Clear, constant communication is important both before and after hiring a marketer.


         
        Content marketing strategist Liz Froment explains:

        When I work with clients it’s really important for me to have a clear understanding of their needs, goals and expectations. That’s why upfront and consistent communication is so important. . . . I need to know about their target customers, the buyer’s journey and the ultimate action they want potential customers to take. Additionally, it’s also really important to set expectations that are realistic and demonstrate results throughout the process. No one is served well if the business owner expects a magic bullet that any marketing professional would be unable to deliver.”

        Liz Froment, content marketing strategist

        How can you ensure that the marketer you hire fits with your goals and understands your vision? Simple. Ask lots of questions!

        4. What more do I need to know about this marketer?

        When you’re hiring a marketer, either as an employee or a freelancer, you need to ask as many questions as you would when hiring any other professional.

        Use these queries as an opportunity to weed out those who don’t fit and to get to know more about those who might be an excellent match for your particular industry and customer.


         
        Professor Dinsmore recommends that you, “ask a candidate how much they know about your field. If they don’t have extensive knowledge, that’s not a disqualifier.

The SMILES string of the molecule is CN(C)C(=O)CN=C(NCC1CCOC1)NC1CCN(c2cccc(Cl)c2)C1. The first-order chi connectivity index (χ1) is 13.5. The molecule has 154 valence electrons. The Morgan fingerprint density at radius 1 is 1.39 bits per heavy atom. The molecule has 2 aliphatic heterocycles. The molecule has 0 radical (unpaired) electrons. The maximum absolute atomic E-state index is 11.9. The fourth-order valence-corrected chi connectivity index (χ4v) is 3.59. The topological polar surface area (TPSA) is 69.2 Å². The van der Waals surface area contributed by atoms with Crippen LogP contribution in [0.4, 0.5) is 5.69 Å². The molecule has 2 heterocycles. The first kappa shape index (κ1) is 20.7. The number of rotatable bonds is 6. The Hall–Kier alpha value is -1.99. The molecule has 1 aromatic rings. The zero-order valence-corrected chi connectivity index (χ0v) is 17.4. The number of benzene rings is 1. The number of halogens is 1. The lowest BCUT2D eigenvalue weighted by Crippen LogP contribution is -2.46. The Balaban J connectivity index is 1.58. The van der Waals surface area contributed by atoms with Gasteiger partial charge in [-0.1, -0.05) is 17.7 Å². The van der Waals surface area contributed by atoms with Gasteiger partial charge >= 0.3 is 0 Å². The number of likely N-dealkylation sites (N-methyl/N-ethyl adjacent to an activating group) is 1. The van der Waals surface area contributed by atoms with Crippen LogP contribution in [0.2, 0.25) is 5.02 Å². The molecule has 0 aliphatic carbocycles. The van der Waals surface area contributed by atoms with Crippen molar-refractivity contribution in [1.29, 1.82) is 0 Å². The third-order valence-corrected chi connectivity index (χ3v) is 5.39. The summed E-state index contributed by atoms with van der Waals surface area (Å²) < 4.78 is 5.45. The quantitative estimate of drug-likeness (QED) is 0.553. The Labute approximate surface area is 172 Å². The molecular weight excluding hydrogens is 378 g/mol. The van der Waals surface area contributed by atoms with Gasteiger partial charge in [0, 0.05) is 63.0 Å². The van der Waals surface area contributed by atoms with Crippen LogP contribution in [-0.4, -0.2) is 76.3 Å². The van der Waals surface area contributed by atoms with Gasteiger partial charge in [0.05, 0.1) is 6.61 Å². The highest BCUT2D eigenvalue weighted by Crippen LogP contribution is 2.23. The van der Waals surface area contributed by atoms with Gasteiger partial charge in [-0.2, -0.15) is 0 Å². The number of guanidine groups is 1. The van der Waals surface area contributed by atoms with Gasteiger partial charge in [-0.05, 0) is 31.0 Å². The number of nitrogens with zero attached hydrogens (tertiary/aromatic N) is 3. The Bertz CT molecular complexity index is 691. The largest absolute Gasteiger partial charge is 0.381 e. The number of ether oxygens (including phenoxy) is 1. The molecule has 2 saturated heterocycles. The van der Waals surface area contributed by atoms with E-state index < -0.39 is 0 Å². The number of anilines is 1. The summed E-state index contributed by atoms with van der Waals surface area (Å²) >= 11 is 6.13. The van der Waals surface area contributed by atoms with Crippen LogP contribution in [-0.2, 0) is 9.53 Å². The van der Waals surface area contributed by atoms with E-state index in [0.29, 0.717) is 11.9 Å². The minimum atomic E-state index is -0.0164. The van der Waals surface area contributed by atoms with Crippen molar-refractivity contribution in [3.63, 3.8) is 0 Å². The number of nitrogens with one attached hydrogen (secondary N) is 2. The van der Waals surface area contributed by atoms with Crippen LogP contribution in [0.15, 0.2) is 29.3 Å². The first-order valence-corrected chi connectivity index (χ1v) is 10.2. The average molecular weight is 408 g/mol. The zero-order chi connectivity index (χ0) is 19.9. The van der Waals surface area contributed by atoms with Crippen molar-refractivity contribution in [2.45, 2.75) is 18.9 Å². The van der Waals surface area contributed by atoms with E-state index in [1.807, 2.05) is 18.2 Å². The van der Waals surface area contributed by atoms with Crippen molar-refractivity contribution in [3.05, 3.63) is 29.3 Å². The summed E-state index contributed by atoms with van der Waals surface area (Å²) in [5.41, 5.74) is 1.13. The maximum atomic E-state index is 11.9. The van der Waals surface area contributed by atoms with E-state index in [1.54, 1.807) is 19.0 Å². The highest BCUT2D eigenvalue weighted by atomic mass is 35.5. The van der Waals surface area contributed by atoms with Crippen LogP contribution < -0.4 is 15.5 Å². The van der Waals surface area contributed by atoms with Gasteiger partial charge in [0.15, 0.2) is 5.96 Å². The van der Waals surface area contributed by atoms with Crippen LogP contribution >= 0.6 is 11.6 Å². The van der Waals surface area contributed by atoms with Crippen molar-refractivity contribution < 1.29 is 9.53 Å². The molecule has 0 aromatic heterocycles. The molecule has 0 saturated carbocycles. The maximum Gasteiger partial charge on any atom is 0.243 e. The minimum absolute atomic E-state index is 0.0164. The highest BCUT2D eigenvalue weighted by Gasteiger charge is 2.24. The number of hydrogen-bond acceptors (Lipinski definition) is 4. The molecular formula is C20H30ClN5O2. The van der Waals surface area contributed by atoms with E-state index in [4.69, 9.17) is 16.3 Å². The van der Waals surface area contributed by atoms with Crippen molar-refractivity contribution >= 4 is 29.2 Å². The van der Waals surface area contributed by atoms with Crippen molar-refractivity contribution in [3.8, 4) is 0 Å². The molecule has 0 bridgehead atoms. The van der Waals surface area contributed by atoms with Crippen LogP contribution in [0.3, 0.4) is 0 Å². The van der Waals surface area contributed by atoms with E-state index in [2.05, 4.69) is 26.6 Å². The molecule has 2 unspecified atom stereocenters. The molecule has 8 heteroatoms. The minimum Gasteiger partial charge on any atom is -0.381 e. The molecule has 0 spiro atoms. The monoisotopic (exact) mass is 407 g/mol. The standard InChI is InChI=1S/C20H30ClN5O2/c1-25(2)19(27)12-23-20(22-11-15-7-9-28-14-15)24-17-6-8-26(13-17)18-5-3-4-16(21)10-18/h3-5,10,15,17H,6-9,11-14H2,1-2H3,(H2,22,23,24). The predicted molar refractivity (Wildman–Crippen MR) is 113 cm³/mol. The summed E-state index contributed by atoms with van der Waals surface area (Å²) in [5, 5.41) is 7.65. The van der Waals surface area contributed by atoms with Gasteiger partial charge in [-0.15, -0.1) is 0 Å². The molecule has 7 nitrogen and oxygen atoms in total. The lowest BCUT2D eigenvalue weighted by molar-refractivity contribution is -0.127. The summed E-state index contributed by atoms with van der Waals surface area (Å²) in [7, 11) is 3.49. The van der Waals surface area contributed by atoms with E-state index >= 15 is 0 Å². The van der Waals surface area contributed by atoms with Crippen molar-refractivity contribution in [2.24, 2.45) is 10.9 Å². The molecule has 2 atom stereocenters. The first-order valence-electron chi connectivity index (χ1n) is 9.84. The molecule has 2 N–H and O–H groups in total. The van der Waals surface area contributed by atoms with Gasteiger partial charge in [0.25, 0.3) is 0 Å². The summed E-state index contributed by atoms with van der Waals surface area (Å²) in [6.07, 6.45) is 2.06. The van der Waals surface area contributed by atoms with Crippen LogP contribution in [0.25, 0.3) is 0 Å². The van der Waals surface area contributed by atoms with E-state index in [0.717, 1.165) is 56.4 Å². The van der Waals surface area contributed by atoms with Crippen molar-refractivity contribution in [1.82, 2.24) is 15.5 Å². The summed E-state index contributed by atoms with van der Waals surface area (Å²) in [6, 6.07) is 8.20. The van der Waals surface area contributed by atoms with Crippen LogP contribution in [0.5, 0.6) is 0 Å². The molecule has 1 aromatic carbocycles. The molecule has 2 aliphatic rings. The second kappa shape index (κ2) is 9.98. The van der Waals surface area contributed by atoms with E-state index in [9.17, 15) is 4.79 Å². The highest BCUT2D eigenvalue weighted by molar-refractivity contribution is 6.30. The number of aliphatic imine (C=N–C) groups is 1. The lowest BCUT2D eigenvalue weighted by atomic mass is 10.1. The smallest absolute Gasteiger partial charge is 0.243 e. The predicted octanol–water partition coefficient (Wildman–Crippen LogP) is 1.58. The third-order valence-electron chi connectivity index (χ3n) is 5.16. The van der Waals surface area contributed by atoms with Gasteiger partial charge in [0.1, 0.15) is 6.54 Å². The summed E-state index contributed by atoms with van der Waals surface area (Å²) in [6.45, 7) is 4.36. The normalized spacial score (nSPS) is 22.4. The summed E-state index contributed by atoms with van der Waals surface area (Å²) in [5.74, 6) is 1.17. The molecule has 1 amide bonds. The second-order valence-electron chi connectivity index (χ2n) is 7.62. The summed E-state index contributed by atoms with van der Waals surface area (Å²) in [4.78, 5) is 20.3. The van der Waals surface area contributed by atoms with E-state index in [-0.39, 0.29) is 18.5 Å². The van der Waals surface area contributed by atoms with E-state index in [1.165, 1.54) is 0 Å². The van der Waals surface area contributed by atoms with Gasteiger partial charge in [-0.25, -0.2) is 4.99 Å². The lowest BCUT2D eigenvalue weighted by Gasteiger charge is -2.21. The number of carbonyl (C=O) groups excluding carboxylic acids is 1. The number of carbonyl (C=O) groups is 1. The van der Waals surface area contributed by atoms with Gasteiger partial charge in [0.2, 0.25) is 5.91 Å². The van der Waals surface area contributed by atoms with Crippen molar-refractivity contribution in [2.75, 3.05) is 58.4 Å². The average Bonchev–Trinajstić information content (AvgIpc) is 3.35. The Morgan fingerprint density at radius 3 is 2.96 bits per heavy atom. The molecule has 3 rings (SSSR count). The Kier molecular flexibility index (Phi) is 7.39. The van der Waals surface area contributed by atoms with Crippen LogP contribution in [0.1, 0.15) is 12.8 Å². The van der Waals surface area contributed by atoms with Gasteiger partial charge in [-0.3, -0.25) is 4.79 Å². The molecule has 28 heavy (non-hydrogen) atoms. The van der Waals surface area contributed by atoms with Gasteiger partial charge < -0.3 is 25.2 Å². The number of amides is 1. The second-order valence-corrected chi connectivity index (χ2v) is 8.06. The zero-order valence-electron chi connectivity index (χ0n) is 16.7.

But if that person doesn’t have extensive knowledge but does have very certain opinions about what your company needs and the types of results they can bring, that’s a red flag.”

        Liz Froment explains that you need to make sure the person you hire listens to you and understands your goals, rather than imposing their own, while Carolina Sobel, a marketing analyst at SoulFire, recommends asking in-depth questions to focus on learning measurable details about your potential hire/contractor and their marketing methods and history.

        After talking to these experts, we’ve compiled this list of questions they recommend asking:

        • What facts, percentages and real results can you show me?
        • What is your communication style?
        • What kind of experience should we expect working with you?
        • What kind of updates do you provide during the project?
        • What do you know about my business?
        • What steps would you follow if you’re being tasked to redesign the company’s brand strategy from the beginning?
        • Who else have you worked for and for how long?

        The more you get to know your potential marketer prior to hiring them, the more confident you can be that you’ve snagged the right fit for your business.

        Next Steps

        Here are some next steps to think about as you consider hiring a marketer:

        • Ask yourself the key questions: Is my business large enough yet to hire a marketer? Do I hire a staffer or outsource? Is this person a good fit? What do I need to ask to find out more about them?
        • If you’re thinking of hiring an outside marketer, check out Inbound.org to get some insight into the different techniques that are trending amongst professional marketers today.
        • Email me at andrewfriedenthal@softwareadvice.com for more information. I’m happy to help you figure out what your own marketing software needs might be and to connect you to one of our expert software advisors for a free, no-obligation consultation!